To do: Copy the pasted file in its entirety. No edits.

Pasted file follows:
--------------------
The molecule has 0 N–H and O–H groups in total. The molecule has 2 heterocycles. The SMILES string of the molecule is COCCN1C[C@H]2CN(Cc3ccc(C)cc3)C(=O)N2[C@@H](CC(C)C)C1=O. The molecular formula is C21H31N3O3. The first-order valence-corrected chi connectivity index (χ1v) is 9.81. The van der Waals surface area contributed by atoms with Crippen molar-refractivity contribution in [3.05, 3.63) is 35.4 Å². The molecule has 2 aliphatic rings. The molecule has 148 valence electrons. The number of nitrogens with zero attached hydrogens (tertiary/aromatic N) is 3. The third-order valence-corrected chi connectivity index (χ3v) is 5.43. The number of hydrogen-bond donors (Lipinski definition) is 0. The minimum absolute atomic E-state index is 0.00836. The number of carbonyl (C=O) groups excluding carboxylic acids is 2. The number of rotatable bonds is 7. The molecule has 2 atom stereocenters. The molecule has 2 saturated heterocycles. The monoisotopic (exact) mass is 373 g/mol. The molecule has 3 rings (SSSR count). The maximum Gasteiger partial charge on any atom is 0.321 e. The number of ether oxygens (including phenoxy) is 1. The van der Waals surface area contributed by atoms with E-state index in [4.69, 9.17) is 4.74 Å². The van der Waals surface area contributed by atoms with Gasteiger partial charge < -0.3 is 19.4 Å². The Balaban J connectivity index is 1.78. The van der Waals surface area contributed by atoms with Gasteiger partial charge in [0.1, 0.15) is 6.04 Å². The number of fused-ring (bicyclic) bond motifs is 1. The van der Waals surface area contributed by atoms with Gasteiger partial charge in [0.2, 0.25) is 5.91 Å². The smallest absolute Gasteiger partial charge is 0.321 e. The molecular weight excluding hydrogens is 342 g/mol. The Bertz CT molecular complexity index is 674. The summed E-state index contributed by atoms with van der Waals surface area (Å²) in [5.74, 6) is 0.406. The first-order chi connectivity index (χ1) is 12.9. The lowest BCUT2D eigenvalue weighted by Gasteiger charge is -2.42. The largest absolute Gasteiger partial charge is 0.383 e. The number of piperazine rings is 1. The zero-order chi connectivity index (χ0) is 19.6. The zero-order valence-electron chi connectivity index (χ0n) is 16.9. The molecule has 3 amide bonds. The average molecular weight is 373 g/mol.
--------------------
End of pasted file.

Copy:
The molecule has 0 N–H and O–H groups in total. The molecule has 2 heterocycles. The SMILES string of the molecule is COCCN1C[C@H]2CN(Cc3ccc(C)cc3)C(=O)N2[C@@H](CC(C)C)C1=O. The molecular formula is C21H31N3O3. The first-order valence-corrected chi connectivity index (χ1v) is 9.81. The van der Waals surface area contributed by atoms with Crippen molar-refractivity contribution in [3.05, 3.63) is 35.4 Å². The molecule has 2 aliphatic rings. The molecule has 148 valence electrons. The number of nitrogens with zero attached hydrogens (tertiary/aromatic N) is 3. The third-order valence-corrected chi connectivity index (χ3v) is 5.43. The number of hydrogen-bond donors (Lipinski definition) is 0. The minimum absolute atomic E-state index is 0.00836. The number of carbonyl (C=O) groups excluding carboxylic acids is 2. The number of rotatable bonds is 7. The molecule has 2 atom stereocenters. The molecule has 2 saturated heterocycles. The monoisotopic (exact) mass is 373 g/mol. The molecule has 3 rings (SSSR count). The maximum Gasteiger partial charge on any atom is 0.321 e. The number of ether oxygens (including phenoxy) is 1. The van der Waals surface area contributed by atoms with E-state index in [4.69, 9.17) is 4.74 Å². The van der Waals surface area contributed by atoms with Gasteiger partial charge < -0.3 is 19.4 Å². The Balaban J connectivity index is 1.78. The van der Waals surface area contributed by atoms with Gasteiger partial charge in [0.1, 0.15) is 6.04 Å². The number of fused-ring (bicyclic) bond motifs is 1. The van der Waals surface area contributed by atoms with Gasteiger partial charge in [0.2, 0.25) is 5.91 Å². The smallest absolute Gasteiger partial charge is 0.321 e. The molecular weight excluding hydrogens is 342 g/mol. The Bertz CT molecular complexity index is 674. The summed E-state index contributed by atoms with van der Waals surface area (Å²) in [5.74, 6) is 0.406. The first-order chi connectivity index (χ1) is 12.9. The lowest BCUT2D eigenvalue weighted by Gasteiger charge is -2.42. The largest absolute Gasteiger partial charge is 0.383 e. The number of piperazine rings is 1. The zero-order chi connectivity index (χ0) is 19.6. The zero-order valence-electron chi connectivity index (χ0n) is 16.9. The molecule has 3 amide bonds. The average molecular weight is 373 g/mol.